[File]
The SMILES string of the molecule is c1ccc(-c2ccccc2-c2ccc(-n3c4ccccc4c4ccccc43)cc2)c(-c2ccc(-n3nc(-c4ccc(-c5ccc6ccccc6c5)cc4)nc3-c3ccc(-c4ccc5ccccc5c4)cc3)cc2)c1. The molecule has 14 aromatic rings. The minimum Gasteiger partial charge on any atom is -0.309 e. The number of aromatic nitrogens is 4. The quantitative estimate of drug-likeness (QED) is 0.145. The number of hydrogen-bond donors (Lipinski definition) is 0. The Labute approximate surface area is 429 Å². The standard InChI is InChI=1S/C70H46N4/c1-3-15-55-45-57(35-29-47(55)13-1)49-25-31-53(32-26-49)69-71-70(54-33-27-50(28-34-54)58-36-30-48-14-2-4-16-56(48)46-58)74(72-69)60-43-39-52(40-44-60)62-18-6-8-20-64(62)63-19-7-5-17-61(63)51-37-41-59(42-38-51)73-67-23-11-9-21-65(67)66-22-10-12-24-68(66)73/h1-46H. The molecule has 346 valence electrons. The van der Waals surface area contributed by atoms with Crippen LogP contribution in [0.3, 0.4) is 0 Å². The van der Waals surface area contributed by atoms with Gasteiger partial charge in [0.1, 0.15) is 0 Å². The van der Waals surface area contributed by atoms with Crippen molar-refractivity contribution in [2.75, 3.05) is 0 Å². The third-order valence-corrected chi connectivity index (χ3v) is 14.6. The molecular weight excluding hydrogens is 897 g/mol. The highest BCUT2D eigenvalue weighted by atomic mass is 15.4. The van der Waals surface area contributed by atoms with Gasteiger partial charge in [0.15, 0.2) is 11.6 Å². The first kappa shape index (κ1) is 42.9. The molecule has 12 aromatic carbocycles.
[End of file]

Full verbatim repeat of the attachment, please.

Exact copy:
The SMILES string of the molecule is c1ccc(-c2ccccc2-c2ccc(-n3c4ccccc4c4ccccc43)cc2)c(-c2ccc(-n3nc(-c4ccc(-c5ccc6ccccc6c5)cc4)nc3-c3ccc(-c4ccc5ccccc5c4)cc3)cc2)c1. The molecule has 14 aromatic rings. The minimum Gasteiger partial charge on any atom is -0.309 e. The number of aromatic nitrogens is 4. The quantitative estimate of drug-likeness (QED) is 0.145. The number of hydrogen-bond donors (Lipinski definition) is 0. The Labute approximate surface area is 429 Å². The standard InChI is InChI=1S/C70H46N4/c1-3-15-55-45-57(35-29-47(55)13-1)49-25-31-53(32-26-49)69-71-70(54-33-27-50(28-34-54)58-36-30-48-14-2-4-16-56(48)46-58)74(72-69)60-43-39-52(40-44-60)62-18-6-8-20-64(62)63-19-7-5-17-61(63)51-37-41-59(42-38-51)73-67-23-11-9-21-65(67)66-22-10-12-24-68(66)73/h1-46H. The molecule has 346 valence electrons. The van der Waals surface area contributed by atoms with Crippen LogP contribution in [0.3, 0.4) is 0 Å². The van der Waals surface area contributed by atoms with Gasteiger partial charge in [0.1, 0.15) is 0 Å². The van der Waals surface area contributed by atoms with Crippen molar-refractivity contribution in [2.75, 3.05) is 0 Å². The third-order valence-corrected chi connectivity index (χ3v) is 14.6. The molecular weight excluding hydrogens is 897 g/mol. The highest BCUT2D eigenvalue weighted by atomic mass is 15.4. The van der Waals surface area contributed by atoms with Gasteiger partial charge in [0.15, 0.2) is 11.6 Å². The first kappa shape index (κ1) is 42.9. The molecule has 12 aromatic carbocycles.